He added that States should stop depending on the federal government and find a way to boost revenue.
Tella said, “I think the delay is caused by the action of the Accountant-General who stole money. He happens to be a major stakeholder in the meeting they are supposed to hold to decide on the allocation. It also exposes the States’ dependence on the Federal Government. That is not good enough because there is no State that cannot take care of itself if they are really working if the governors are thinking out of the box.”
He further said that this delay may lead to States being unable to pay salaries, adding that the States may also owe creditors and contractors, which may affect productivity levels.
“The major delay will be on salary payment. It would also be on paying their creditors and contractors. When this happens, it will likely affect productivity and reduce output,” Tella said.
NEC meeting fails to hold two consecutive months
He stated this as the National Economic Council chaired by the Vice President, Professor Yemi Osinbajo, SAN, failed to meet two consecutive months as most members, including contesting 2023 elections intensified their electioneering.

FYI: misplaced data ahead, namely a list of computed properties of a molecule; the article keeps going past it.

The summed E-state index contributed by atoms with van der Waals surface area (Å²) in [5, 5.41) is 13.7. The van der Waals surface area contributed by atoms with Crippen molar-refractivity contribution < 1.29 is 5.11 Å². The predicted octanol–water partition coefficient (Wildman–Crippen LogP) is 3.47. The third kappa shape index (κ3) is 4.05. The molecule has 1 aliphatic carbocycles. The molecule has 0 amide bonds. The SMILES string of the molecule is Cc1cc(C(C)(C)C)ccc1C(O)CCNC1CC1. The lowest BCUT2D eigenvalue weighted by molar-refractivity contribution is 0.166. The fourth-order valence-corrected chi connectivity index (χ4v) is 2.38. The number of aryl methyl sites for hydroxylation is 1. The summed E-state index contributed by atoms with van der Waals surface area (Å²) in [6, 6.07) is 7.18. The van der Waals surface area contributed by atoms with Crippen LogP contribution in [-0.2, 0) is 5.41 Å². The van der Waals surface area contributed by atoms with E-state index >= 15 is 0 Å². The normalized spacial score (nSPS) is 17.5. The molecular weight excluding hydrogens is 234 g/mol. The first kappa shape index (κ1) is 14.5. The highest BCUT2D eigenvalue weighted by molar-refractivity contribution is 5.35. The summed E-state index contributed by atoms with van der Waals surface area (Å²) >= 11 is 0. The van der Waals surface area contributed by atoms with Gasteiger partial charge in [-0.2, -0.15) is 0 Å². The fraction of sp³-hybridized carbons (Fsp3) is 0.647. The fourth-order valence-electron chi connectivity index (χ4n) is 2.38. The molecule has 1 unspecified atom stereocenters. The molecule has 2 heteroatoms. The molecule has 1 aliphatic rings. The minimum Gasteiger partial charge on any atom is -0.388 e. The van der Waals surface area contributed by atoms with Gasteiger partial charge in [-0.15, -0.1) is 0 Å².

Impeccable sources close to council members who spoke to one of our correspondents anonymously affirmed that there has not been any sitting in April and May. More so, there were no prior announcements of suspension of NEC meetings.
According to the source, “Yes, there have been no meetings for two months now. Also, there was no official communication to members that the meeting won’t be held in the coming months.
“I believe everyone understands that this is an election season and they all moved on with their political activities.”